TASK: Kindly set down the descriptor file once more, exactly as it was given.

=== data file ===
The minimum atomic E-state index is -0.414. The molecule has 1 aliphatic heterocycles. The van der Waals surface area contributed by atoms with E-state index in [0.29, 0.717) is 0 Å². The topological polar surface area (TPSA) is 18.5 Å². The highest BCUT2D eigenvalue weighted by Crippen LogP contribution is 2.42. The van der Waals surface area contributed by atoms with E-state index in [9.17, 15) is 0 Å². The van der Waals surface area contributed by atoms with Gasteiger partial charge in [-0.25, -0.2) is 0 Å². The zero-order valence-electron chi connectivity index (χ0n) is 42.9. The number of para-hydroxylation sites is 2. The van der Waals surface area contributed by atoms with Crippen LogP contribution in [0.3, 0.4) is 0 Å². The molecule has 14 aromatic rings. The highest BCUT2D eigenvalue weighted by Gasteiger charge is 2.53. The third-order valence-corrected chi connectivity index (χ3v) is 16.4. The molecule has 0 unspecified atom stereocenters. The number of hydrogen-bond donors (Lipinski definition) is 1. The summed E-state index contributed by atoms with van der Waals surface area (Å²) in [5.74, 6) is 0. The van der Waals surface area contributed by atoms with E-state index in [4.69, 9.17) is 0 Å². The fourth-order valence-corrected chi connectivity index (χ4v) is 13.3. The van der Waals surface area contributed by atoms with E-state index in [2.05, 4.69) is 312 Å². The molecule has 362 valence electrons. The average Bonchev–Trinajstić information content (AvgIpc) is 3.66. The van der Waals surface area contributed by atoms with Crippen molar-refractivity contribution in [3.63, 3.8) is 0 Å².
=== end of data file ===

The minimum atomic E-state index is -0.414. The molecule has 1 aliphatic heterocycles. The van der Waals surface area contributed by atoms with E-state index in [0.29, 0.717) is 0 Å². The topological polar surface area (TPSA) is 18.5 Å². The highest BCUT2D eigenvalue weighted by Crippen LogP contribution is 2.42. The van der Waals surface area contributed by atoms with E-state index in [9.17, 15) is 0 Å². The van der Waals surface area contributed by atoms with Gasteiger partial charge in [-0.25, -0.2) is 0 Å². The zero-order valence-electron chi connectivity index (χ0n) is 42.9. The number of para-hydroxylation sites is 2. The van der Waals surface area contributed by atoms with Crippen LogP contribution in [0.3, 0.4) is 0 Å². The molecule has 14 aromatic rings. The highest BCUT2D eigenvalue weighted by Gasteiger charge is 2.53. The third-order valence-corrected chi connectivity index (χ3v) is 16.4. The molecule has 0 unspecified atom stereocenters. The number of hydrogen-bond donors (Lipinski definition) is 1. The summed E-state index contributed by atoms with van der Waals surface area (Å²) in [5.74, 6) is 0. The van der Waals surface area contributed by atoms with E-state index in [4.69, 9.17) is 0 Å². The fourth-order valence-corrected chi connectivity index (χ4v) is 13.3. The van der Waals surface area contributed by atoms with E-state index in [2.05, 4.69) is 312 Å². The molecule has 362 valence electrons. The average Bonchev–Trinajstić information content (AvgIpc) is 3.66. The van der Waals surface area contributed by atoms with Crippen molar-refractivity contribution in [3.63, 3.8) is 0 Å².